The importance of knowing the correct projection can’t be overstated, as every (Outer World) Mystara map can be placed on this world map — meaning that they all share the same projection, which we now know to be the Mollweide projection. This allows us to determine geodetic coordinates for every point on Mystara.
Map 33: “The Wilderness” from CM5 (July 1985)
From the Atlas of Mystara:
CM5 was a peculiar module, with its red ink and magic viewer system, and this map also fits that image. It has a weird scale, which at 1/6 of a mile means 880 ft. per hex, making it one of the largest scale wilderness hex maps printed for Mystara. It’s also filled with mysteries, as it effectively served as the game board for the solo adventure. It’s also little-known these days, and is one of the few maps passed over by most of the community; when almost everything else has now been placed in Mystara, “The Wilderness” seems to have had only one attempt so far.
- Bridges — A single bridge across the upper Raging River.
- Dominions — None. The area shown on the map is less than one 8 mile hex, so it could conceivably be a small part of a dominion.
- Fauna — What looks like an eagle’s head appears next to the numeral 36.
- Lakes — Lake Oest. The name is not shown on the map, but provided in the key.
- Mountains — Mountains are shown throughout the area, in three heights. The “Low Mountains” could presumably be taken to be hills, since they surround the higher ranges.
- Rivers — A small river system flowing into and then out of Lake Oest. The key appears to name the larger of these “Raging River” and the smaller “Black Stream”.
- Scale — This is the first map to use this scale, and also the largest (most zoomed in) scale to date. 1/6 of a mile translates to 880 ft., or 268 m. — large enough that buildings can almost appear at actual scale. (In practice, the buildings shown on the map are still likely at least 10 times larger than they should be at this scale, and the town areas marked here are likely a bit too spacious.)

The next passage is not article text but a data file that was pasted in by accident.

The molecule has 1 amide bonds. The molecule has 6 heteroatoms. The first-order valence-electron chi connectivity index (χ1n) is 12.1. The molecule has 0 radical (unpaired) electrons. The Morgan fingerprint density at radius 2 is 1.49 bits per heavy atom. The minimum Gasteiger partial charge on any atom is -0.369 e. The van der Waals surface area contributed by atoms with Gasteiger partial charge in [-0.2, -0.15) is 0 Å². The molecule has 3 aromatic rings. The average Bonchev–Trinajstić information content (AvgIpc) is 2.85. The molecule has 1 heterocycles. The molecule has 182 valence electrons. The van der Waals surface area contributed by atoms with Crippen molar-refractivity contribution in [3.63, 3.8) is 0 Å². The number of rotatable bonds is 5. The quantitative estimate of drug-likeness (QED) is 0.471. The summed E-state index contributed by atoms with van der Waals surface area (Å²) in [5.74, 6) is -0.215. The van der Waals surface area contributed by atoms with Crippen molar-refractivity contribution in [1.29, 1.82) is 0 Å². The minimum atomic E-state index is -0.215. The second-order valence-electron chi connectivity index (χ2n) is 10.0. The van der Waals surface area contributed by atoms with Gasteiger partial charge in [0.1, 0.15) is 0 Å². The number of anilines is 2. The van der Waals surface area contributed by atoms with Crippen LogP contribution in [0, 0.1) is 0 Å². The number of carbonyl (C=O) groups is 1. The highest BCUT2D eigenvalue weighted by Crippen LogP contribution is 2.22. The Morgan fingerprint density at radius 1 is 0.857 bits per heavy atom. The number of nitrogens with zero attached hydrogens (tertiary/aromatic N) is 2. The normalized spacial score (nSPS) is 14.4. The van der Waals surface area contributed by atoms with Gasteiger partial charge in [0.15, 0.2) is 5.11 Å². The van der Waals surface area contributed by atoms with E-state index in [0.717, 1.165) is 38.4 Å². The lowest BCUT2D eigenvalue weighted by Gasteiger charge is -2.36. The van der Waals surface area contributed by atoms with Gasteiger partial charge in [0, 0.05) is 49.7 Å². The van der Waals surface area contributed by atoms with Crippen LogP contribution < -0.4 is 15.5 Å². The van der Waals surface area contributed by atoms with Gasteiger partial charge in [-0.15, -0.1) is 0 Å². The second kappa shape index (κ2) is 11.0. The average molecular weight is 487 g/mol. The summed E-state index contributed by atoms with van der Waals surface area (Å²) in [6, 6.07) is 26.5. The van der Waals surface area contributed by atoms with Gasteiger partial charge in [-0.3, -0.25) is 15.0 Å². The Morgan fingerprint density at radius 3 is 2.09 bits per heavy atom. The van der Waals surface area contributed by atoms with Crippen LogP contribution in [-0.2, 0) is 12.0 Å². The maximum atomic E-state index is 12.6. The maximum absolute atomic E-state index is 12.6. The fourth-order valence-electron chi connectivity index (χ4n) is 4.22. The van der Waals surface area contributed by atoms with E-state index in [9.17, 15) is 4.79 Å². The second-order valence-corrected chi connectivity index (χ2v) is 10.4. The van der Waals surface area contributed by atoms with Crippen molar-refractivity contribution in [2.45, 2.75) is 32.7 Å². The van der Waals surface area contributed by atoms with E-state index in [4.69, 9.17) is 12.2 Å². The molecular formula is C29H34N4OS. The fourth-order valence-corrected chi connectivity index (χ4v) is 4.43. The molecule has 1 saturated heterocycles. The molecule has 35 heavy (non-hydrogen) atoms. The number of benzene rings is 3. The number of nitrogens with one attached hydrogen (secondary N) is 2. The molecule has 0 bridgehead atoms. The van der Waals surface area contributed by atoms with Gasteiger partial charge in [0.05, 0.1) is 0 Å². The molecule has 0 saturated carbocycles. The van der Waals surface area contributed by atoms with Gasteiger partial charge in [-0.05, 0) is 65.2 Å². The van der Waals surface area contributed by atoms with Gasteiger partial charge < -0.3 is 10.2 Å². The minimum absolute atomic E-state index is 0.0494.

- Settlements — Two are shown. (See Scale above.) Neither town is named on the map.
- Terrain — Numerous small patches of forest, a single swamp, and an area marked with a texture that looks like badlands or desert, but unmarked in the key. (Next to area 10.)
- Trails & Roads — Roads (using the art usually applied to trails) throughout the map, none labelled.
Hex Art & Fonts
- Fonts — Baskerville (title), Helvetica (map key), Korinna (compass rose). This marks the debut of Korinna in Mystara maps.
- New Symbols — Art that doesn’t (quite) conform to the hex grid; most terrain is solid colours, except forest and swamp, which have symbolic textures.
This area is simply too small to be of much interest to this project. I’ve partially updated the map, but I’m going to skip the Textual Additions for this one, at least for now.
Regarding placement, the module gives very few clues as to where it may be set. It has elves with a Tree of Life, and a few place names, but otherwise there’s nothing. Fan placements are also few and far between, with the only one I’m aware of being in Threshold Issue 10 — but that’s far from our discussions of 1985, so I’ll leave it for later. For now, the map stands alone.
Map 34: “DM Map #1 — Sea of Alphatia” from M1 (October 1985)
From the Atlas of Mystara:
The most interesting feature of this map is its portrayal of Alphatia. At this point, Alphatia had only been seen twice before: the extreme western coast in the Companion Set continental map, and the whole island continent in the Master Set world map. This view in M1 shows about half of Alphatia, but in a rather different configuration: the southwestern spur is a separate island, and the northern part has been drastically expanded. Later maps further revised the landmass.
- Coastline — See Revisions below.